Royalties are recognized as earned in the period the sales to which the royalties relate occur. The Company has not yet generated any royalty revenues. Manufacturing assembly services are recognized as revenue when the assembled product is delivered to the customer and the Company has completed its performance obligations. Revenues for the three and nine months ended September 30, 2020 and 2019 were generated from manufacturing assembly services and are from one customer.

 

Impairment of Long-Lived Assets

 

Impairment losses are recorded on long-lived assets (property, equipment and intellectual property) used in operations when impairment indicators are present and the undiscounted expected cash flows estimated to be generated by those assets are less than the carrying value of such assets. As of June 2019, the Company recognized an impairment loss of $69,178. The intellectual property was fully amortized as of December 31, 2019.

 

The Company reviews intangible assets with finite lives for impairment whenever events or changes in circumstances indicate that the carrying amount of an asset may not be recoverable. The Company uses an estimate of the undiscounted cash flows over the remaining life of its long-lived assets, or related group of assets where applicable, in measuring whether the assets to be held and used will be realizable. In the event of impairment, the Company would discount the future cash flows using its then estimated incremental borrowing rate to estimate the amount of the impairment.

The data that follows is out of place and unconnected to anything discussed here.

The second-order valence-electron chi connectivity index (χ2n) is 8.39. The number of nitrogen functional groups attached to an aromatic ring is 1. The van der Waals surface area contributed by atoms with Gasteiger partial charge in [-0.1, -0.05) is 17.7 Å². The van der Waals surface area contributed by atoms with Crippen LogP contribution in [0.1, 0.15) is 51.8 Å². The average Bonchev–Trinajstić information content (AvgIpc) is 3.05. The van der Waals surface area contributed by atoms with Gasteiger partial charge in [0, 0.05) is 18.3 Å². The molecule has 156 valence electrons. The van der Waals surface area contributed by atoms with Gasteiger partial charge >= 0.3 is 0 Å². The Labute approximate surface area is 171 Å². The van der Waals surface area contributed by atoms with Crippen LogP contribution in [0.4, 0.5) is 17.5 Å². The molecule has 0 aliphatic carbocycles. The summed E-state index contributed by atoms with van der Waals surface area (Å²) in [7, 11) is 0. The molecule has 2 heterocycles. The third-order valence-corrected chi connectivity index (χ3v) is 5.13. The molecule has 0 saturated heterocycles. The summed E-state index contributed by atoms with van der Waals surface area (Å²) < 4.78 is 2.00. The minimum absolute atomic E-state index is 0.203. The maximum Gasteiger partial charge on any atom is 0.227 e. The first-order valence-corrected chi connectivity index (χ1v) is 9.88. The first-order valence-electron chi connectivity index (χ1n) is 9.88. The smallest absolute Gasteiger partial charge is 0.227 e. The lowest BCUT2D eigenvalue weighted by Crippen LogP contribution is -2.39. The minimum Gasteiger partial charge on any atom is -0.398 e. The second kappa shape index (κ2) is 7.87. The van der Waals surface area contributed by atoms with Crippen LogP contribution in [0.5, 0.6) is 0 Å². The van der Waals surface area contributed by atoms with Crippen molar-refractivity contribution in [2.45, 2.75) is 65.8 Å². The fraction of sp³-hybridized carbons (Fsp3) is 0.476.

Stock-based Compensation

 

The Company has accounted for stock-based compensation under the provisions of Accounting Standards Codification (ASC) Topic 718 – “Stock Compensation” which requires the use of the fair-value based method to determine compensation for all arrangements under which employees and others receive shares of stock or equity instruments (stock options and common stock purchase warrants). The fair value of each stock option award is estimated on the date of grant using the Black-Scholes valuation model that uses assumptions for expected volatility, expected dividends, expected term, and the risk-free interest rate. Expected volatilities are based on historical volatility of peer companies and other factors estimated over the expected term of the stock options. The expected term of options granted is derived using the “simplified method” which computes expected term as the average of the sum of the vesting term plus the contract term. The risk-free rate is based on the U.S. Treasury yield curve in effect at the time of grant for the period of the expected term.

 

7
 

 

Accounting for Uncertainty in Income Taxes

 

The Company follows the provisions of ASC Topic 740-10, “Accounting for Uncertainty in Income Taxes” which clarifies the accounting for uncertainty in income taxes recognized in an enterprise’s financial statements and prescribes a recognition threshold and measurement process for financial statement recognition and measurement of a tax position taken or expected to be taken in a tax return. This topic also provides guidance on derecognition, classification, interest and penalties, accounting in interim periods, disclosure and transition. There is no uncertain tax positions as of September 30, 2020 and December 30, 2019.